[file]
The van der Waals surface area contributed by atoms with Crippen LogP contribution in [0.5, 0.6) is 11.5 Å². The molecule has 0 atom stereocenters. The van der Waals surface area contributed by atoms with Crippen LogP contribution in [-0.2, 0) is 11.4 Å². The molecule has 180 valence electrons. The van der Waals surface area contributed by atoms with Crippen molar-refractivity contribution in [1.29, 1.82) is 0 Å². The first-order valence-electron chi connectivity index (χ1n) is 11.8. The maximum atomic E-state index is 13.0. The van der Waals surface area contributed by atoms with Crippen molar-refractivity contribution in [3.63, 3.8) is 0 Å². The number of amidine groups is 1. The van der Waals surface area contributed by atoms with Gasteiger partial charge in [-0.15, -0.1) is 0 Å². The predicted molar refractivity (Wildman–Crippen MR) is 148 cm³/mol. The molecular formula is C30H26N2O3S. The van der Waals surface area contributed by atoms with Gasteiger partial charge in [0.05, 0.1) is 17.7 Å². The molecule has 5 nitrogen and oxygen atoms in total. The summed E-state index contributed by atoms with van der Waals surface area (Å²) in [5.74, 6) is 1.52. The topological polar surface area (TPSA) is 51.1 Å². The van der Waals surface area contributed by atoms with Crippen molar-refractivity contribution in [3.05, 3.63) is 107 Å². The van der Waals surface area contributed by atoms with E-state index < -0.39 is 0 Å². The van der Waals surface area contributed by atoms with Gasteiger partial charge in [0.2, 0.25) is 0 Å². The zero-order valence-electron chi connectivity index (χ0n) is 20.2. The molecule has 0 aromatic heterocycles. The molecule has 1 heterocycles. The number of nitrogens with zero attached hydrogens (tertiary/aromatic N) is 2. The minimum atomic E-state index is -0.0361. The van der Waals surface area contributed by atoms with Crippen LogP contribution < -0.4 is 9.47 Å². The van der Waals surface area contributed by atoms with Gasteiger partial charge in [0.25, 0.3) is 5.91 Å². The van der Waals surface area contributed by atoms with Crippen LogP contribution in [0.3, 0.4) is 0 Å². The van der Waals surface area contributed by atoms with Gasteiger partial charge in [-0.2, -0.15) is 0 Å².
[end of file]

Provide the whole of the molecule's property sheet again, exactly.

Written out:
The van der Waals surface area contributed by atoms with Crippen LogP contribution in [0.5, 0.6) is 11.5 Å². The molecule has 0 atom stereocenters. The van der Waals surface area contributed by atoms with Crippen LogP contribution in [-0.2, 0) is 11.4 Å². The molecule has 180 valence electrons. The van der Waals surface area contributed by atoms with Crippen molar-refractivity contribution in [1.29, 1.82) is 0 Å². The first-order valence-electron chi connectivity index (χ1n) is 11.8. The maximum atomic E-state index is 13.0. The van der Waals surface area contributed by atoms with Crippen molar-refractivity contribution in [3.63, 3.8) is 0 Å². The number of amidine groups is 1. The van der Waals surface area contributed by atoms with Gasteiger partial charge in [-0.15, -0.1) is 0 Å². The predicted molar refractivity (Wildman–Crippen MR) is 148 cm³/mol. The molecular formula is C30H26N2O3S. The van der Waals surface area contributed by atoms with Gasteiger partial charge in [0.05, 0.1) is 17.7 Å². The molecule has 5 nitrogen and oxygen atoms in total. The summed E-state index contributed by atoms with van der Waals surface area (Å²) in [5.74, 6) is 1.52. The topological polar surface area (TPSA) is 51.1 Å². The van der Waals surface area contributed by atoms with Crippen molar-refractivity contribution in [3.05, 3.63) is 107 Å². The van der Waals surface area contributed by atoms with E-state index < -0.39 is 0 Å². The van der Waals surface area contributed by atoms with Gasteiger partial charge in [0.2, 0.25) is 0 Å². The zero-order valence-electron chi connectivity index (χ0n) is 20.2. The molecule has 0 aromatic heterocycles. The molecule has 1 heterocycles. The number of nitrogens with zero attached hydrogens (tertiary/aromatic N) is 2. The minimum atomic E-state index is -0.0361. The van der Waals surface area contributed by atoms with Crippen LogP contribution < -0.4 is 9.47 Å². The van der Waals surface area contributed by atoms with Gasteiger partial charge in [0.25, 0.3) is 5.91 Å². The van der Waals surface area contributed by atoms with Crippen LogP contribution in [0.3, 0.4) is 0 Å². The van der Waals surface area contributed by atoms with Gasteiger partial charge in [-0.2, -0.15) is 0 Å².